Plus, the open-source answer to Google Glass.
By Jason Imms on August 16, 2013 at 3:46 pm
Welcome to the Friday Tech Roundup! Contained herein is your weekly dose of some of the best tech news from across the Internet, rounded up for your edification and entertainment. Read on for all the details of the Xbox One controller’s delayed PC support, the crazy-looking Meta Glasses, and the equally crazy-looking Microsoft Sculpt Ergonomic Desktop keyboard.
Microsoft announces Xbox One controller support for Windows, but not until 2014
For many PC gamers, the most exciting thing about the Xbox One is the chance to plug one of those shiny new controllers into their gaming rig. The Xbox 360 controller is widely held as the gold-standard, and the Xbox One controller appears to be a likely candidate to take the top spot. Unfortunately, in a recent statement to the Penny Arcade Report, a Microsoft representative has announced that we will have to wait, as they “expect to have the functionality available in 2014.”
Despite the visual similarities between the Xbox 360 and Xbox One controllers, the spokesperson says that the Xbox One controller “shares no underlying technology with the current Xbox 360 controller,” citing software support and optimisation for the “new wireless protocol, combined with the ability to work in ‘wired’ mode, and the addition of features like Impulse triggers,” as the cause of the delay. If you still wish to torment yourself with a closer look at the controller, watch Microsoft’s Larry “Major Nelson” Hryb discuss its new features with Xbox general manager Zulfi Alam in the video below.
Microsoft’s new Sculpt Ergonomic Desktop keyboard looks weird
Split keyboards are nothing new for Microsoft’s hardware division, but the recently announced Microsoft Sculpt Ergonomic Desktop keyboard takes the concept to a whole new, literal level. Previous examples of split Microsoft keyboards filled the gap with plastic, often adorned with zoom sliders and other accoutrements. As is common with keyboards that mess with the standard key layout, one of the primary disadvantages is that auxiliary page navigation and cursor keys are in non-standard locations, which will require users to retrain their muscle memory. The keyboard will be available as a bundle including a relatively normal-looking, non-ambidextrous mouse, and a separate numpad, with an MSRP of US$129.95. Obviously, expect to pay more in Australia.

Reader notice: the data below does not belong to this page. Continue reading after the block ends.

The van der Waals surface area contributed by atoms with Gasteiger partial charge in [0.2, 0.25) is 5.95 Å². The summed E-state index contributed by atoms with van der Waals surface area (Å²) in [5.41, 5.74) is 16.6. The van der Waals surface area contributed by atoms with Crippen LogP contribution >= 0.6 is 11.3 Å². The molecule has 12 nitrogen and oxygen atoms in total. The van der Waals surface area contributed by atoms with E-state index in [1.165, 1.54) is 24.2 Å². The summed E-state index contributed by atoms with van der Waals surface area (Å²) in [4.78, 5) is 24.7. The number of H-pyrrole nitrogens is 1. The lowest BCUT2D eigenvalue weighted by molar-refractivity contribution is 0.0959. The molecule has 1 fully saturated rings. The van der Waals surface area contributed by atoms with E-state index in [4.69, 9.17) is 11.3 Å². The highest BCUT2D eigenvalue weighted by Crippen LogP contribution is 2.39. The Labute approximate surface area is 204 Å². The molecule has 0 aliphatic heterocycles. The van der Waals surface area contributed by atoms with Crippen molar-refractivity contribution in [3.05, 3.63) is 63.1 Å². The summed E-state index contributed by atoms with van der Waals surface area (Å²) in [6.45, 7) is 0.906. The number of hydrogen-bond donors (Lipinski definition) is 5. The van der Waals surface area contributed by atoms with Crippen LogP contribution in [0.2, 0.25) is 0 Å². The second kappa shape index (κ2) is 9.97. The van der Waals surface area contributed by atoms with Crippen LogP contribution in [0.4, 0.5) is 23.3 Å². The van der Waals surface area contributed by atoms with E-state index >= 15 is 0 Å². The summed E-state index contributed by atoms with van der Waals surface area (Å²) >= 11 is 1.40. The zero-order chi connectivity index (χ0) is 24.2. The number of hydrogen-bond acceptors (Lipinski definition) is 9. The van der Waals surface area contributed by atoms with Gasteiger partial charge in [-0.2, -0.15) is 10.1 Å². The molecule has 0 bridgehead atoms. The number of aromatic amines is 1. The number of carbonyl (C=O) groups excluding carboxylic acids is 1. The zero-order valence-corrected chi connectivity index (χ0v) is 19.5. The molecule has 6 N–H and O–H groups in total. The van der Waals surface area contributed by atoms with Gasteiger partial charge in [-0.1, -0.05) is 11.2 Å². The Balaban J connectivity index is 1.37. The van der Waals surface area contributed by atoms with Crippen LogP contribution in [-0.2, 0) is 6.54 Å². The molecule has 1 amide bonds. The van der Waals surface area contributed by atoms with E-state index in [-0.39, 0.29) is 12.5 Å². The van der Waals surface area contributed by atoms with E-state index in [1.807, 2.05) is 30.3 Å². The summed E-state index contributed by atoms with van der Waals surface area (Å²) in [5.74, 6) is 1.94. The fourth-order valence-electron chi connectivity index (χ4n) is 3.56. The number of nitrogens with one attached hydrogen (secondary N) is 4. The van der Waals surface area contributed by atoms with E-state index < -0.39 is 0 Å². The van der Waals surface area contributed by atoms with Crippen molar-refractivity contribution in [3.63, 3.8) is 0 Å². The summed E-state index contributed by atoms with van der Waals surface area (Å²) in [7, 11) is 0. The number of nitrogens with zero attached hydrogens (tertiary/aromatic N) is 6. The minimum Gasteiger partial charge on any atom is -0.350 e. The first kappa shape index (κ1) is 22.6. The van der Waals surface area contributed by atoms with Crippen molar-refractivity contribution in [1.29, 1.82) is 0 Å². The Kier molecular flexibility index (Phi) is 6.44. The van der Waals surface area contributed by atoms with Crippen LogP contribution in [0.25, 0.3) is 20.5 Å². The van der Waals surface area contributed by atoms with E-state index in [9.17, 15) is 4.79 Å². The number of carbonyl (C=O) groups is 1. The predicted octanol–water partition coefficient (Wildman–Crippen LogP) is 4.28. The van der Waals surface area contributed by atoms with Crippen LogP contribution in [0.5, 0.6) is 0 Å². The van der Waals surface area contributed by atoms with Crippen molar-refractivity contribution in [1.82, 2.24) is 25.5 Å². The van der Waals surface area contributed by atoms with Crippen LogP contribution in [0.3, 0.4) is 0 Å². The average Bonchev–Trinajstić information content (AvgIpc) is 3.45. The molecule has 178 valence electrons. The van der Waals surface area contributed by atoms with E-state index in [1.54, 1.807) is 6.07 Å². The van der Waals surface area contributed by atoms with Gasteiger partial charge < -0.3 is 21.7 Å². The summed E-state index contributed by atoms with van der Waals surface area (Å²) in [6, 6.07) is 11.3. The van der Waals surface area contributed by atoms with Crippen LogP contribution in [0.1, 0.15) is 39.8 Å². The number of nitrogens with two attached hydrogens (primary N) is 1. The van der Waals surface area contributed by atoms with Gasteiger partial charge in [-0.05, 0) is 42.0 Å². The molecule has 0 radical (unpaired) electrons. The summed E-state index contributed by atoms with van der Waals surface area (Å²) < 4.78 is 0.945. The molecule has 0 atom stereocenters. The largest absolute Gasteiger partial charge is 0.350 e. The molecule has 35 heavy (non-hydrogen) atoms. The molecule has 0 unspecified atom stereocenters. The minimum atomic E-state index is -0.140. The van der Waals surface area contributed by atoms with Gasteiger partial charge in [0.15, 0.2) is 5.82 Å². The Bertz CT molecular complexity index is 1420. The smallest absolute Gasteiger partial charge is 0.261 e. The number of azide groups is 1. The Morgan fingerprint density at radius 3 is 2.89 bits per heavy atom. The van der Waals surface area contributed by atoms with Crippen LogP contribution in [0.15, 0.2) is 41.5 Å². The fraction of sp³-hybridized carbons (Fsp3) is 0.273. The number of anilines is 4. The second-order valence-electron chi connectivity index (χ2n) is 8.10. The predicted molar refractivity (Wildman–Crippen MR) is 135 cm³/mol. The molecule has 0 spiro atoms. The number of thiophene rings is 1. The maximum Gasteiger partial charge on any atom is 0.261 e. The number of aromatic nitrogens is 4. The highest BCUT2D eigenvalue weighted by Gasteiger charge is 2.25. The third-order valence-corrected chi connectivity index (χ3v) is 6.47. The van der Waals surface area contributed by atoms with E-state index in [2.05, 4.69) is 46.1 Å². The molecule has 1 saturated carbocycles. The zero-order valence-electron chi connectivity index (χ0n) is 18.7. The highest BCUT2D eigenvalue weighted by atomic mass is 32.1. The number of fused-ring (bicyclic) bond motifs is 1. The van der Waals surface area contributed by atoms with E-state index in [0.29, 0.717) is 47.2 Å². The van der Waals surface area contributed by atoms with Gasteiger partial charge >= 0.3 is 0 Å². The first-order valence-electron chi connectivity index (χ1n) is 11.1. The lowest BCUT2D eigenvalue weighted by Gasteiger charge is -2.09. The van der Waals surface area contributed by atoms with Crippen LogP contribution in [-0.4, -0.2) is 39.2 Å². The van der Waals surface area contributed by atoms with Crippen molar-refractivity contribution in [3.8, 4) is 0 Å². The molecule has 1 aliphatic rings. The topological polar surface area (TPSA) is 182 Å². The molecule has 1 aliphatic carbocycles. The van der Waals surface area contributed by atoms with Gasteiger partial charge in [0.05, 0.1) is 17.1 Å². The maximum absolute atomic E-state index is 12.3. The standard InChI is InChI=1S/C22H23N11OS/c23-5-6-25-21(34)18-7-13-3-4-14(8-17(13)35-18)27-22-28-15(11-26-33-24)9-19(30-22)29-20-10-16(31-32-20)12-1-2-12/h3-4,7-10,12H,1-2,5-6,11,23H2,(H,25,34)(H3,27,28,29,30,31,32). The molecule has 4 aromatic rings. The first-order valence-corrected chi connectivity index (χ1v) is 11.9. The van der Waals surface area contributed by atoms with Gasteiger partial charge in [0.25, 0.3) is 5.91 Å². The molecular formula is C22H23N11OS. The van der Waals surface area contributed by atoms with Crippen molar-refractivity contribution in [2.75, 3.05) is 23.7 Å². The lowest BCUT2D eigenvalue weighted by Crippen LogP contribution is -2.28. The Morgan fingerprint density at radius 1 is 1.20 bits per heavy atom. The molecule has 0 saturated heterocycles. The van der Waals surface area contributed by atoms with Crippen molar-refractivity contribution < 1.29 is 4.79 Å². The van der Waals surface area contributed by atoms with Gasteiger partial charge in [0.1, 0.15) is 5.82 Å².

Meta “Space Glasses” are the crazy, open cousin of Google Glass
Like Google Glass, the Meta Glasses are a wearable augmented reality device that provides users with an information overlay atop the real world, and that’s where the similarities end. The Meta Glasses provide an open platform with a flexible API, which developers are encouraged to take advantage of in order to stretch the boundaries of what is possible for wearable computing. In the video below, we see what is clearly the vision of the future that Meta would like to see come to pass for their product, but it seems that the reality still has a way to go. TechCrunch has an excitable preview in place that gives some insight into the experience of using the horrendous-looking Meta.01 prototype.
New York financial regulators subpoena Bitcoin companies to answer troubling questions
The Wall Street Journal reports that The New York Department of Financial Services has issued subpoenas to some two dozen companies that deal in Bitcoins, in a bid to answer questions about the unregulated digital cryptocurrency. The enquiry seeks to answer questions related to programs against money laundering, consumer protection, and investment strategies. Coinsetter, BitInstant, and other companies—including some backed by the Winklevoss twins—were reportedly among those to be served. As the Journal notes, subpoenas are legally-enforceable requests for information, and not in themselves indicative of misconduct (via Bloomberg).
How has/will the Internet change the music industry?
Online music streaming services have changed the face of the music industry in recent years, though it’s unclear whether or not that change will ultimately prove to be for the better, or the worse. Spotify, Pandora, rdio, and other streaming services pay an incredibly small amount in royalties to artists, which has caused waves in the industry as notable artists have spoken out against the practice. Sasha Frere-Jones of The New Yorker spoke with Gang of Four’s Dave Allen and other members of the music industry about whether or not artists should be embracing the Internet as a method of music discovery and distribution, or shunning it. The article stands out for its treatment of “the internet” as a complex and unpredictable entity, which many other discussions tend to generalise by discounting its international nature.